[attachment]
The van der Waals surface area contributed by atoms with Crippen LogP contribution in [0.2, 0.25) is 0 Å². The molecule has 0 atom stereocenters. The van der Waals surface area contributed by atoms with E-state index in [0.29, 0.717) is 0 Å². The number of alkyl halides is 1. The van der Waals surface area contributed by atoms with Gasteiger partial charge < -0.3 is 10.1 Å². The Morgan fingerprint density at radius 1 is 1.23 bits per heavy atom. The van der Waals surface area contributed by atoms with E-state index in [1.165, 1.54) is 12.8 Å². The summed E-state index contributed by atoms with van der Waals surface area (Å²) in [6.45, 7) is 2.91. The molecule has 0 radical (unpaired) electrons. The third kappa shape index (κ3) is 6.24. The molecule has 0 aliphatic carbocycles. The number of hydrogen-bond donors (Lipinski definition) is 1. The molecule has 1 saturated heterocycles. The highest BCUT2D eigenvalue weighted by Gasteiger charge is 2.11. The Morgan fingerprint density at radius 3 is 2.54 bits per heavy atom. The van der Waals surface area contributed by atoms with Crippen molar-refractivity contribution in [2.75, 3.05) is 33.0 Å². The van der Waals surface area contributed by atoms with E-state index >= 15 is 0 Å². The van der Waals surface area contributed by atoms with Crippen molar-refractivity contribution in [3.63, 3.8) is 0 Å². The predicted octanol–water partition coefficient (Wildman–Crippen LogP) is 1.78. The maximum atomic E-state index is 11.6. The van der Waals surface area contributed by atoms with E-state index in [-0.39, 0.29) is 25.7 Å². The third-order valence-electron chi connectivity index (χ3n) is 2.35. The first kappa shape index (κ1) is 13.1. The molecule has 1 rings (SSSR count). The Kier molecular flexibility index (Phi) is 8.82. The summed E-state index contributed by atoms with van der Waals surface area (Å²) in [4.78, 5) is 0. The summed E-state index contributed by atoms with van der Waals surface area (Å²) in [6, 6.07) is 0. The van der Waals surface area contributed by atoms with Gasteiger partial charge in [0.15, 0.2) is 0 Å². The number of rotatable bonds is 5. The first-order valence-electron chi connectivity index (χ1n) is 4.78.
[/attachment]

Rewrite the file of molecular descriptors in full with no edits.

The van der Waals surface area contributed by atoms with Crippen LogP contribution in [0.2, 0.25) is 0 Å². The molecule has 0 atom stereocenters. The van der Waals surface area contributed by atoms with E-state index in [0.29, 0.717) is 0 Å². The number of alkyl halides is 1. The van der Waals surface area contributed by atoms with Gasteiger partial charge < -0.3 is 10.1 Å². The Morgan fingerprint density at radius 1 is 1.23 bits per heavy atom. The van der Waals surface area contributed by atoms with E-state index in [1.165, 1.54) is 12.8 Å². The summed E-state index contributed by atoms with van der Waals surface area (Å²) in [6.45, 7) is 2.91. The molecule has 0 radical (unpaired) electrons. The third kappa shape index (κ3) is 6.24. The molecule has 0 aliphatic carbocycles. The number of hydrogen-bond donors (Lipinski definition) is 1. The molecule has 1 saturated heterocycles. The highest BCUT2D eigenvalue weighted by Gasteiger charge is 2.11. The Morgan fingerprint density at radius 3 is 2.54 bits per heavy atom. The van der Waals surface area contributed by atoms with Crippen molar-refractivity contribution in [2.75, 3.05) is 33.0 Å². The van der Waals surface area contributed by atoms with E-state index >= 15 is 0 Å². The van der Waals surface area contributed by atoms with Crippen molar-refractivity contribution in [3.63, 3.8) is 0 Å². The predicted octanol–water partition coefficient (Wildman–Crippen LogP) is 1.78. The maximum atomic E-state index is 11.6. The van der Waals surface area contributed by atoms with E-state index in [-0.39, 0.29) is 25.7 Å². The third-order valence-electron chi connectivity index (χ3n) is 2.35. The first kappa shape index (κ1) is 13.1. The molecule has 1 rings (SSSR count). The Kier molecular flexibility index (Phi) is 8.82. The summed E-state index contributed by atoms with van der Waals surface area (Å²) in [4.78, 5) is 0. The summed E-state index contributed by atoms with van der Waals surface area (Å²) in [6, 6.07) is 0. The van der Waals surface area contributed by atoms with Gasteiger partial charge in [0.15, 0.2) is 0 Å². The number of rotatable bonds is 5. The first-order valence-electron chi connectivity index (χ1n) is 4.78.